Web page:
Half Japanese's second three-album set of reissues presents the band's unique perspective on punk, blues and rock 'n' roll, proving they knew how to do it all, or, at the very least, knew how to fake it.
Remember when rock music was raw and intimidating, when it still had the ability to surprise, amuse and confront the mainstream perception of art? Despite common romantic, nostalgic representations of the genre, it's never been as challenging as when it was being mercilessly mocked and assaulted in the '80s by the post-punk and no wave movements. Half Japanese may not have formally belonged to either of those scenes, but they nonetheless had the attitude of the former and the penchant for musical chaos of the latter, even while playing 12-bar blues and jangly guitar solos through much of their career.
In retrospect, Half Japanese seem like indie rock's missing link, the chain between Hüsker Dü, Minutemen, Slint, Sonic Youth, the Pixies and Pavement. Borne out of a period when post-punk was still restlessly evolving and reinventing itself, they blurred lines between irony and earnestness, tradition and innovation, "music" and "noise", but they still built an individual identity for themselves. They were college rock's purest act, existing in the intersection between intellectuality and vulgarity. Over the course of their early records, Half Japanese mined American music tradition for banalities and absurdities, ripping off blues and rock 'n' roll, exposing their tropes and idiosyncrasies through elaborate, constructive disorder. Detuned instruments and rambling, inane lyrics were commonplace, to say nothing of frontman Jad Fair's pitchy, whining vocals. Half Japanese got closer to musical Dadaism than their contemporaries because, whenever they chose, they could emulate the most lowdown bluesmen and traditionalist rock-heads and tear apart their music from the inside. It goes without saying, of course, that they're not for everybody.
Half Japanese Volume 2: 1987-1989 is the second set of reissues collecting the early Half Japanese catalog, consisting of the records released in that three year period: Music to Strip By, Charmed Life and The Band That Would Be King. For all intents and purposes, these albums don't stray too far from the same formula. Music to Strip By feels slightly more blues-oriented, Charmed Life seems heavier and more contemporary and The Band That Would Be King tends to blend those styles and emphasize the unmitigated chaos, but as usual when talking about Half Japanese, those labels are loose and only vaguely accurate, and Jad, his brother David and the rest of the band defy the categorizations frequently. Each of the reissued albums are over 30 tracks long, each song a compact gem of ironic, belligerent rock 'n' roll in the minimalist tradition of cerebral post-punk artists like Wire. The comparison fits beautifully on charged up, grungy numbers like "Lucky Star" and "Said and Done", when the band doesn't bother with extraneous guitar solos or meandering verses and instead just dig into their riffs.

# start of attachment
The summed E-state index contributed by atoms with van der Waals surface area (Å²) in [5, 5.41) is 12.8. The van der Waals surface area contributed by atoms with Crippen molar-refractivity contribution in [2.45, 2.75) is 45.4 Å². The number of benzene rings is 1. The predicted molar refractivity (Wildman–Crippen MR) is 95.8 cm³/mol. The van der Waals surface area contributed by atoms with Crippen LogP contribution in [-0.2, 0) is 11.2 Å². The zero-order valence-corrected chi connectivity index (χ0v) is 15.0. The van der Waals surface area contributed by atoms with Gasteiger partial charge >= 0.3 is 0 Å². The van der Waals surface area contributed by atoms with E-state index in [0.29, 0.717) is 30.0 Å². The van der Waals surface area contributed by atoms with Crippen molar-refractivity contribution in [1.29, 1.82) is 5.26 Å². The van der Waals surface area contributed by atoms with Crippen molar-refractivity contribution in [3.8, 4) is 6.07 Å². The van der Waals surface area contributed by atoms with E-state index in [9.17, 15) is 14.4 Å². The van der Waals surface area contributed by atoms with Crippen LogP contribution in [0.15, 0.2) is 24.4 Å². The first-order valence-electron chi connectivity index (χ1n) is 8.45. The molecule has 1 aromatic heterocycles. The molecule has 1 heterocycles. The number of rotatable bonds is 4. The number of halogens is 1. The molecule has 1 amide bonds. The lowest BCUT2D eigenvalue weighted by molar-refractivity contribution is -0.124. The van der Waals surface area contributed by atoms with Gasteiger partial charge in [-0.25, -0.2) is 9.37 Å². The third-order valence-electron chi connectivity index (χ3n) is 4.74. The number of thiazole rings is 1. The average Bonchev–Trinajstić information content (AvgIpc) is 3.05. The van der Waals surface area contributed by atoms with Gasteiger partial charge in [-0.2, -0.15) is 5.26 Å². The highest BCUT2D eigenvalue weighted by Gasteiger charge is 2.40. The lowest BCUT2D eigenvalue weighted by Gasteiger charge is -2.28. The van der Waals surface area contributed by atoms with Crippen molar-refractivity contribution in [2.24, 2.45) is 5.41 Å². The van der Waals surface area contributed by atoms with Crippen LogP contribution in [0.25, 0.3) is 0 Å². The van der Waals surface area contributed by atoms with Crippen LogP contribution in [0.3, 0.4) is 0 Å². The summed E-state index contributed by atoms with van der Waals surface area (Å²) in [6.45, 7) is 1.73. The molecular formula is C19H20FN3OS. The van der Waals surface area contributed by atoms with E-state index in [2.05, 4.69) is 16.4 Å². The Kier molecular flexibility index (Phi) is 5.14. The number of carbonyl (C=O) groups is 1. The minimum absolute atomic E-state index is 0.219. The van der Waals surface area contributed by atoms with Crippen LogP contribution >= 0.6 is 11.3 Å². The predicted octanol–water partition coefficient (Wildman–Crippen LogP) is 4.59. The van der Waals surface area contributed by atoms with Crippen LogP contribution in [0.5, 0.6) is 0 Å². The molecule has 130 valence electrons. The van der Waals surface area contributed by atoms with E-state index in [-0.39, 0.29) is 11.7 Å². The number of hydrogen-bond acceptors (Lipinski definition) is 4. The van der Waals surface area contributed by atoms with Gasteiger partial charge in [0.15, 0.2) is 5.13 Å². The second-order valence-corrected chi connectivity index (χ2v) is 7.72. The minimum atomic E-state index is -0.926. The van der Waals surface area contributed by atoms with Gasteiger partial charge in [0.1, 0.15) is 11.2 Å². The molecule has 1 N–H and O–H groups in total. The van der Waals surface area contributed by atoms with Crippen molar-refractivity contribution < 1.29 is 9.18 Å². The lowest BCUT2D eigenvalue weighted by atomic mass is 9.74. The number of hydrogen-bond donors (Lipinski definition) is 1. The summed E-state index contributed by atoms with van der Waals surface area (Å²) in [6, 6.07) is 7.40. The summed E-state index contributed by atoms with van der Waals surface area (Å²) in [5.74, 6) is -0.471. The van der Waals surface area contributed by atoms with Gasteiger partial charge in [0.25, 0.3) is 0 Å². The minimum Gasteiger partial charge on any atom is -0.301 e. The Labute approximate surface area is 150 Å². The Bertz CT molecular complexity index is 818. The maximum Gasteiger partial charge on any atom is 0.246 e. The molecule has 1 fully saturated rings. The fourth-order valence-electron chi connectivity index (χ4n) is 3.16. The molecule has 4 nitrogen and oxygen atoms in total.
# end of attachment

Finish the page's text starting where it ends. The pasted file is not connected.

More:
If Elvis, the Beatles and the Rolling Stones were all sexual innuendo and druggy doublespeak, rock music didn't became truly lude and explicit until the Velvet Underground, the Ramones and the Sex Pistols, at which point it wasn't even called rock anymore. Half Japanese brought the punk attitude to traditional rock once and for all, tangible on wacky, sexually frustrated standouts like "Stripping For Cash", "Sex At Your Parents House" and "Madonna Nude". These songs recall early punk's provocative-for-the-sake-of-it ethos while still being musically challenging and inventive. Other tracks, such as lite rock radio jam "Silver and Katherine" and rollicking country track "Big Wheels", are bafflingly nuanced appropriations of tame musical styles. Add in the band's signature erratic covers of tracks like "La Bamba", and you get a collection that offers a varied, multi-faceted picture of a band who couldn't care less about sounding good or making sense. In short, Half Japanese knew how to do it all, or, at the very least, they knew how to fake it.
Though Volume 2 fails to collect the full Half Japanese essence, it's an attractive package for completist fans and curious outsiders alike. The liner notes provide an extensive, compelling essay penned by David Fair called "How to Write Songs the Half Japanese Way", giving major insight into how a band that was so destructive could possibly have written and performed so many catchy, interesting songs in their long lifespan. Besides that, it's hard to pin down any major, defining takeaways from the three volatile albums that Volume 2 presents. It's clear that Half Japanese are strongest when straying from tradition and just indulging in brutal chaos. It's not how rock music is remembered today, of course, but through albums like these, Half Japanese gave us another way to look at and enjoy the genre. Volume 2 preserves that perspective at a time when rock music is slowly dying once again.